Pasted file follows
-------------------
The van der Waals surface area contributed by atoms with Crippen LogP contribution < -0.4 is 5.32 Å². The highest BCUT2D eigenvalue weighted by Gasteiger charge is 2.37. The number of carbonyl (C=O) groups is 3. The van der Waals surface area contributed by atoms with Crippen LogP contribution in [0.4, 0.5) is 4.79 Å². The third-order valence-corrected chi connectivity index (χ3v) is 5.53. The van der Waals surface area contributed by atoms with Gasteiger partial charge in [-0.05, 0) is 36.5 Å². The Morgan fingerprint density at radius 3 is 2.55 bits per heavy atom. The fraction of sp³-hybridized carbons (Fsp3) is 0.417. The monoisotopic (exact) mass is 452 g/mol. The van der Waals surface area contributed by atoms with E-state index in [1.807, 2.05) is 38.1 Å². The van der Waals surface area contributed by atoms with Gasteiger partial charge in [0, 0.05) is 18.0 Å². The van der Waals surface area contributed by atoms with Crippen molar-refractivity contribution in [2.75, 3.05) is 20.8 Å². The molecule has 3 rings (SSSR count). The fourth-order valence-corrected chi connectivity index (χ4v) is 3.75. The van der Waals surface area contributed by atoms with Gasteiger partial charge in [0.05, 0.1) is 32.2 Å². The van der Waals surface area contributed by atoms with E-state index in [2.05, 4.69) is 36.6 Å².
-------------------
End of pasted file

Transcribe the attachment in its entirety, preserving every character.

The van der Waals surface area contributed by atoms with Crippen LogP contribution < -0.4 is 5.32 Å². The highest BCUT2D eigenvalue weighted by Gasteiger charge is 2.37. The number of carbonyl (C=O) groups is 3. The van der Waals surface area contributed by atoms with Crippen LogP contribution in [0.4, 0.5) is 4.79 Å². The third-order valence-corrected chi connectivity index (χ3v) is 5.53. The van der Waals surface area contributed by atoms with Gasteiger partial charge in [-0.05, 0) is 36.5 Å². The Morgan fingerprint density at radius 3 is 2.55 bits per heavy atom. The fraction of sp³-hybridized carbons (Fsp3) is 0.417. The monoisotopic (exact) mass is 452 g/mol. The van der Waals surface area contributed by atoms with E-state index in [1.807, 2.05) is 38.1 Å². The van der Waals surface area contributed by atoms with Gasteiger partial charge in [0, 0.05) is 18.0 Å². The van der Waals surface area contributed by atoms with Crippen molar-refractivity contribution in [2.75, 3.05) is 20.8 Å². The molecule has 3 rings (SSSR count). The fourth-order valence-corrected chi connectivity index (χ4v) is 3.75. The van der Waals surface area contributed by atoms with Gasteiger partial charge in [0.05, 0.1) is 32.2 Å². The van der Waals surface area contributed by atoms with E-state index in [2.05, 4.69) is 36.6 Å².